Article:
Critical factors affecting concrete quality for housing

18 March 2015

The role that the various mix constituents play to produce quality concrete for housing is often not fully understood, Bryan Perrie, MD of The Concrete Institute, has cautioned.

Perrie says using the correct mix proportions and ensuring good site practice affects the strength, durability and economy of the finished concrete. “Firstly, the quality of the cement is crucial.

Contractors should note that all producers and importers of cement must have a Letter of Authority (LoA) from the National Regulator for Compulsory Standards (NRCS) for each cement type sold in South Africa.

The LoA is only issued if the cement quality complies with SANS 50197-1 or SANS 50413-1,” he explains.
Perrie says five errors often occur when producing concrete for housing:

•The ratio between water and cement in a mix determines the concrete’s strength. When site batching small quantities of concrete, contractors often use a builder’s wheelbarrow for measurement.   Unfortunately this can produce inconsistent concrete mix proportions. “The contractor should ensure that the wheelbarrow is always levelled off at the top when measuring materials for mixing, to         ensure that the correct, consistent mix proportion is achieved throughout. Note: two 50-kg bags of cement is the equivalent to one builder’s wheelbarrow,” Perrie states.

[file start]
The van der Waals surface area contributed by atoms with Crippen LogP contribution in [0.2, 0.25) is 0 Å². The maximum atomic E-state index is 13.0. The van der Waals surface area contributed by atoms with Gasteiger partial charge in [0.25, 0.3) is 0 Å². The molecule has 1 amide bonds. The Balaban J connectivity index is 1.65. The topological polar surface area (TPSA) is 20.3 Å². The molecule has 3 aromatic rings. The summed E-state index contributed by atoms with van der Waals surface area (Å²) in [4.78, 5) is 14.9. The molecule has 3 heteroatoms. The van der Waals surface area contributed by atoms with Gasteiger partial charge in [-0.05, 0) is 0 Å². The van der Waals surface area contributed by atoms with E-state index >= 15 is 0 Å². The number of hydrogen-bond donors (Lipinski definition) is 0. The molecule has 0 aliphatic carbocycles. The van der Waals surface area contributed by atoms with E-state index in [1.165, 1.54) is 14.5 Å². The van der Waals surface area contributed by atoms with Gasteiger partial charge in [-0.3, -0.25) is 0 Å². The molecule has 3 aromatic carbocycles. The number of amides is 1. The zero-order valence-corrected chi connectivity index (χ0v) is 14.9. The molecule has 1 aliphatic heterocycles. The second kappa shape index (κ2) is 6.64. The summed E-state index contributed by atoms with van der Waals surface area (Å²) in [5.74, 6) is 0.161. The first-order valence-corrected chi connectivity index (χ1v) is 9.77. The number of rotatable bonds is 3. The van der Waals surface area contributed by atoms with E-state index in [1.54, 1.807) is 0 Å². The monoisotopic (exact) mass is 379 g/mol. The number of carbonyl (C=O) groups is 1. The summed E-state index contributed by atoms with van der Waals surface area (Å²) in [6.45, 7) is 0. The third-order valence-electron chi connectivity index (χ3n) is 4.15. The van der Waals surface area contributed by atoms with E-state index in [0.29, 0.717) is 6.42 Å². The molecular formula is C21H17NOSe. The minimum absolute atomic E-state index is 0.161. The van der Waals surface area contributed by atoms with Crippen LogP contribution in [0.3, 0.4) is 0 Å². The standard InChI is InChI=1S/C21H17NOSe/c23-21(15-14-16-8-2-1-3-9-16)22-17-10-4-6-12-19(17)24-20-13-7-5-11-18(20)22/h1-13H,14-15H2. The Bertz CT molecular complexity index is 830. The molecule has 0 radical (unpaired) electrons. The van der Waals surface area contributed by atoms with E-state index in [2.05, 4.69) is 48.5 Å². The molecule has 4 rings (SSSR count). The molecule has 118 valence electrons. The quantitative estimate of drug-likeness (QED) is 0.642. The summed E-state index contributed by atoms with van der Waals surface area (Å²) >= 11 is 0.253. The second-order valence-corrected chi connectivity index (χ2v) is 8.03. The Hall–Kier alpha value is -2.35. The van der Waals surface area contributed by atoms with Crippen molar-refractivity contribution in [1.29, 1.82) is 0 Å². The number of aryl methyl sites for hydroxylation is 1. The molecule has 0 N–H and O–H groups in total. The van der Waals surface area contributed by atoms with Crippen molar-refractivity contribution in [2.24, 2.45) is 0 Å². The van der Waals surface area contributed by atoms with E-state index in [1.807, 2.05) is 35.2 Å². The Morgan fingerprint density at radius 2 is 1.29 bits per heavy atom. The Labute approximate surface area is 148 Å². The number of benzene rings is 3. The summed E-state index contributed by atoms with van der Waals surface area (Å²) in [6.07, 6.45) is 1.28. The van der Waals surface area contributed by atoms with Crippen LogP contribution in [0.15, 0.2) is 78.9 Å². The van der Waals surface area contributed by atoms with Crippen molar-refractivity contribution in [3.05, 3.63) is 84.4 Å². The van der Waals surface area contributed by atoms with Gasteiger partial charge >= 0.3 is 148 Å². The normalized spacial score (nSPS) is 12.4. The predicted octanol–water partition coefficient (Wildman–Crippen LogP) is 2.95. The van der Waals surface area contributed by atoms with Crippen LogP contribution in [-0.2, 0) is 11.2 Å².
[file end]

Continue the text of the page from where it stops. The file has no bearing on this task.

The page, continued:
• Another common mistake is the addition of extra water to improve the workability of the concrete after an extended period. This significantly reduces the concrete’s strength.

•Incorrect curing and/or not cured long enough. “Newly cast concrete must be cured to ensure that hydration continues until the full potential strength is achieved and to minimise the tendency to crack. The concrete should be kept damp and not allowed to freeze during this time. The concrete should be cured for at least five days after placing and longer in cold weather,” he advises.

•There is often confusion between client, specifier and contractor regarding finishing a concrete floor, specifically applying a cement screed to the finished concrete floor. Generally, a sand-cement screed should not be applied as the final wearing surface. The appropriate application of sand-cement screeds and concrete toppings is described in detail in The Concrete Institute publication: Sand-cement screeds and concrete toppings for floors, which is available free of charge from the Institute.

•Cracks in plaster and floors are a common problem on most sites. This can be avoided or minimised by the correct use of expansion joints at appropriate intervals to allow for movement of the      structure. “It is important to allow for movement joints between different material types, such as clay bricks and concrete blocks,” Perrie adds.
 Detailed information is available from The Concrete Institute’s publication Concrete basics for building. This publication, as well as several other specialised information leaflets on these issues can also  be obtained directly from the Institute.

Courses on concrete suited to learners varying levels of experience are also presented by The Concrete Institute.
More information from Bryan Perrie, Tel: +27(0)11 315 0300 /

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